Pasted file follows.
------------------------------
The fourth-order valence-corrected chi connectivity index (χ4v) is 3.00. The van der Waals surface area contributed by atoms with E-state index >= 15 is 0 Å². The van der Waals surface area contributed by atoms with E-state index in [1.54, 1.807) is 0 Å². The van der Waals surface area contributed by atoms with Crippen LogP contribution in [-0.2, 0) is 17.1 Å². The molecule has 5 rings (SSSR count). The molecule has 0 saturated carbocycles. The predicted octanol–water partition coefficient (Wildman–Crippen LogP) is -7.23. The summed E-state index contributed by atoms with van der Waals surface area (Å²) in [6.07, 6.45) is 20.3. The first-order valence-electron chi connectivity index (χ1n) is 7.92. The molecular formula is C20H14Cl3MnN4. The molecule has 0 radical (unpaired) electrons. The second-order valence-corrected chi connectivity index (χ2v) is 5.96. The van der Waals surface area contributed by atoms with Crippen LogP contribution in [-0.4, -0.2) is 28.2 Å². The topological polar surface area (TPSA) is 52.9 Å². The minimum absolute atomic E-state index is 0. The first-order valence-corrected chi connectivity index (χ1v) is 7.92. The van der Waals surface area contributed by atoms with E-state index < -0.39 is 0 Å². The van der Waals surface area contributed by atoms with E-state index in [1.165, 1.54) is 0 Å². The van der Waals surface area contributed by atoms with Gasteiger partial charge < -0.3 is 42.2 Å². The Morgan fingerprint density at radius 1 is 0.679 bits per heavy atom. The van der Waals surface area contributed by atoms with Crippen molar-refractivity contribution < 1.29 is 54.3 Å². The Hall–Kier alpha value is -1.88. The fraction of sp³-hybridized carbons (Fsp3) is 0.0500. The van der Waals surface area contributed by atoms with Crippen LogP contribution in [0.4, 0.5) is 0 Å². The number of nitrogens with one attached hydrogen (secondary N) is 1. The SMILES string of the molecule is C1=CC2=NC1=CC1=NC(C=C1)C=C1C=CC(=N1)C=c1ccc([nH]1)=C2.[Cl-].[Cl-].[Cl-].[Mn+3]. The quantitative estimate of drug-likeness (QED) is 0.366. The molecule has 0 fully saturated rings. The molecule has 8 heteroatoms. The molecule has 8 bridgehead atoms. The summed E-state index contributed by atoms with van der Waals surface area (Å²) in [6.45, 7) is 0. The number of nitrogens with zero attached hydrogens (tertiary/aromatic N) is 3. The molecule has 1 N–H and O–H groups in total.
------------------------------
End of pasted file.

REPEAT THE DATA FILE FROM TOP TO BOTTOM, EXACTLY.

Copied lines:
The fourth-order valence-corrected chi connectivity index (χ4v) is 3.00. The van der Waals surface area contributed by atoms with E-state index >= 15 is 0 Å². The van der Waals surface area contributed by atoms with E-state index in [1.54, 1.807) is 0 Å². The van der Waals surface area contributed by atoms with Crippen LogP contribution in [-0.2, 0) is 17.1 Å². The molecule has 5 rings (SSSR count). The molecule has 0 saturated carbocycles. The predicted octanol–water partition coefficient (Wildman–Crippen LogP) is -7.23. The summed E-state index contributed by atoms with van der Waals surface area (Å²) in [6.07, 6.45) is 20.3. The first-order valence-electron chi connectivity index (χ1n) is 7.92. The molecular formula is C20H14Cl3MnN4. The molecule has 0 radical (unpaired) electrons. The second-order valence-corrected chi connectivity index (χ2v) is 5.96. The van der Waals surface area contributed by atoms with Crippen LogP contribution in [-0.4, -0.2) is 28.2 Å². The topological polar surface area (TPSA) is 52.9 Å². The minimum absolute atomic E-state index is 0. The first-order valence-corrected chi connectivity index (χ1v) is 7.92. The van der Waals surface area contributed by atoms with E-state index < -0.39 is 0 Å². The van der Waals surface area contributed by atoms with E-state index in [1.165, 1.54) is 0 Å². The van der Waals surface area contributed by atoms with Gasteiger partial charge < -0.3 is 42.2 Å². The Morgan fingerprint density at radius 1 is 0.679 bits per heavy atom. The van der Waals surface area contributed by atoms with Crippen molar-refractivity contribution < 1.29 is 54.3 Å². The Hall–Kier alpha value is -1.88. The fraction of sp³-hybridized carbons (Fsp3) is 0.0500. The van der Waals surface area contributed by atoms with Crippen LogP contribution in [0.4, 0.5) is 0 Å². The number of nitrogens with one attached hydrogen (secondary N) is 1. The SMILES string of the molecule is C1=CC2=NC1=CC1=NC(C=C1)C=C1C=CC(=N1)C=c1ccc([nH]1)=C2.[Cl-].[Cl-].[Cl-].[Mn+3]. The quantitative estimate of drug-likeness (QED) is 0.366. The molecule has 0 fully saturated rings. The molecule has 8 heteroatoms. The molecule has 8 bridgehead atoms. The summed E-state index contributed by atoms with van der Waals surface area (Å²) in [6.45, 7) is 0. The number of nitrogens with zero attached hydrogens (tertiary/aromatic N) is 3. The molecule has 1 N–H and O–H groups in total.